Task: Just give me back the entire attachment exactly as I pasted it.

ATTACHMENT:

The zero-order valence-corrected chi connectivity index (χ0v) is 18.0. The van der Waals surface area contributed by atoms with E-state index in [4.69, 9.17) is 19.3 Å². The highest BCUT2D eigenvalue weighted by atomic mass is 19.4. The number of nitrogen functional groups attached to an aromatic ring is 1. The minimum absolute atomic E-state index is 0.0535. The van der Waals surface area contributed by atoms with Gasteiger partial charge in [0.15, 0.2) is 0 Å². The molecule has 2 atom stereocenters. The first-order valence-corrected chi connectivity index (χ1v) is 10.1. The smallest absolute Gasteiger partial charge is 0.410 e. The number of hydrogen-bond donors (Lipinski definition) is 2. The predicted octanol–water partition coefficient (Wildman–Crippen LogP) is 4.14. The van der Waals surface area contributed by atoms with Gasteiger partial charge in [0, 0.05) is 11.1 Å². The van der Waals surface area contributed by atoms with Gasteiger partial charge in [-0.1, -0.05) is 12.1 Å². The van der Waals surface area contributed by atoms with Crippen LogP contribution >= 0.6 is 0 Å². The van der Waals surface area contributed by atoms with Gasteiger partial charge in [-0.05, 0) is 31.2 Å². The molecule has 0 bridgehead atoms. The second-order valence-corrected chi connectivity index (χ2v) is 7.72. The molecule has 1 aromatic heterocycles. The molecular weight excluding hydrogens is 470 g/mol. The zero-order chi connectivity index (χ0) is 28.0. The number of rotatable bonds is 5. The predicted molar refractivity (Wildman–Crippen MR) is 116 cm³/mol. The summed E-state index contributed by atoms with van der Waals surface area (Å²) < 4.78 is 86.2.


The zero-order valence-corrected chi connectivity index (χ0v) is 18.0. The van der Waals surface area contributed by atoms with E-state index in [4.69, 9.17) is 19.3 Å². The highest BCUT2D eigenvalue weighted by atomic mass is 19.4. The number of nitrogen functional groups attached to an aromatic ring is 1. The minimum absolute atomic E-state index is 0.0535. The van der Waals surface area contributed by atoms with Gasteiger partial charge in [0.15, 0.2) is 0 Å². The molecule has 2 atom stereocenters. The first-order valence-corrected chi connectivity index (χ1v) is 10.1. The smallest absolute Gasteiger partial charge is 0.410 e. The number of hydrogen-bond donors (Lipinski definition) is 2. The predicted octanol–water partition coefficient (Wildman–Crippen LogP) is 4.14. The van der Waals surface area contributed by atoms with Gasteiger partial charge in [0, 0.05) is 11.1 Å². The van der Waals surface area contributed by atoms with Gasteiger partial charge in [-0.1, -0.05) is 12.1 Å². The van der Waals surface area contributed by atoms with Crippen LogP contribution >= 0.6 is 0 Å². The van der Waals surface area contributed by atoms with Gasteiger partial charge in [-0.05, 0) is 31.2 Å². The molecule has 0 bridgehead atoms. The second-order valence-corrected chi connectivity index (χ2v) is 7.72. The molecule has 1 aromatic heterocycles. The molecular weight excluding hydrogens is 470 g/mol. The zero-order chi connectivity index (χ0) is 28.0. The number of rotatable bonds is 5. The predicted molar refractivity (Wildman–Crippen MR) is 116 cm³/mol. The summed E-state index contributed by atoms with van der Waals surface area (Å²) < 4.78 is 86.2.